“So they want to build another one of those somewhere here?” I ask, staring down at the shafts. “Oh no,” says Lamik. “They want to dig new tunnels from there to the other side of the city, to avoid building a costly new shaft. As shallow and cheaply as they can, because this coal is anyways bad and sulphated so hard to profit from”.
With the help of retired miners, the inhabitants of Imielin have learned a lot about mining techniques. They know that the mining company will try to avoid leaving the intact parts of the deposit as pillars supporting the ground and will not carefully fill up existing excavations with new material in order to prevent slides, as they should. The company will be looking for cost cuts in all possible ways, locals in Imielin expect.
“Here, people are very entrepreneurial, they set up businesses, they deal with small but profitable production of various types. New residents are still arriving and the number of miners has dropped to 200 people. We want to be able to offer people conditions for development, which requires reliable infrastructure and nearby comfortable homes and woods or reservoirs for leisure,” Lamik says of his vision for Imielin.
Bytom, a cautionary tale
Located 30 kilometers away from Imielin, on the other side of regional center Katowice, Bytom has always been infamous for stories of “earthquakes” caused by mining and crumbling buildings. I myself heard these stories about Bytom growing up.
Bytom has become a point of reference for Imielin residents, so Zdziechiewicz insisted I should visit. In Bytom, I met local activist Arkadiusz Rusnak, who for many years has helped people seek compensation and repair works from the local mining companies.
Only two mines are still operational in Bytom, from the total of seven that used to be there.
In the last 20 years, the number of residents has fallen by almost 40 000 people, according to the Central Statistical Office of Poland. It is not only the lack of jobs, but also the quality of life in Bytom that made people leave. The destruction caused by mining to homes and infrastructure is the most obvious problem. Additionally, locals suffer from high levels of smog and the waste industry which replaced mining has polluted the environment.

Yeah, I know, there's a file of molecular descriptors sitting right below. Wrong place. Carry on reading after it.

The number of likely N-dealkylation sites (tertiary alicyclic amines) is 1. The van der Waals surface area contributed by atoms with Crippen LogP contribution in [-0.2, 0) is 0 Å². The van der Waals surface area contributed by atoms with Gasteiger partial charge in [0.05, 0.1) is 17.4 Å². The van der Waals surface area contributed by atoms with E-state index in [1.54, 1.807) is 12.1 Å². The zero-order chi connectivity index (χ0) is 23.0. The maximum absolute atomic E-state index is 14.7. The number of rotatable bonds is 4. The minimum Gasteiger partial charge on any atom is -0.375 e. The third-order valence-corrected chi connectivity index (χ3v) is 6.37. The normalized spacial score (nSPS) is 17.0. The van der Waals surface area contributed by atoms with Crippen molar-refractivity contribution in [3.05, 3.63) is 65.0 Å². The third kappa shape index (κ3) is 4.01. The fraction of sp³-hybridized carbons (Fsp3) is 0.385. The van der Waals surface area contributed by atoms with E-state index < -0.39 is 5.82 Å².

“Get in the car,” Rusnak tells me. „You will take pictures and show people in Imielin the fate that awaits them when mining starts.”
We only have an hour and a half so I see it all at fast pace: a newly bought and renovated house, in which one corner is collapsing, walls bursting outside and inside the home despite the steel rim around the building; a pre-war tenement from which, because of the risk of collapse, inhabitants were displaced; a football pitch sunken in the middle; a “Finnish” housing estate where two months ago the chimneys were destroyed because of the shock, leaving people without heating for the upcoming autumn.
Before leaving Silesia, I ask Alicia Zdziechiewicz how the fight for the community changed her life. “I have a strong sense of the meaning of what I do. We are opposing a looting economy, we want to protect the environment and live in peace in our green city,” she says, adding that as the campaign advanced, she became more interested in the environment and climate change and that she learned about cooperating with others.
„It turned out that more people have problems like us and that we can and should support one other,” the teacher said. „The only thing that I am afraid of is that the decision about the new mine was already made in Warsaw a long time ago and that, despite our protests, the politicians do not really listen to us.”
Text and photos: Jakub Szafranski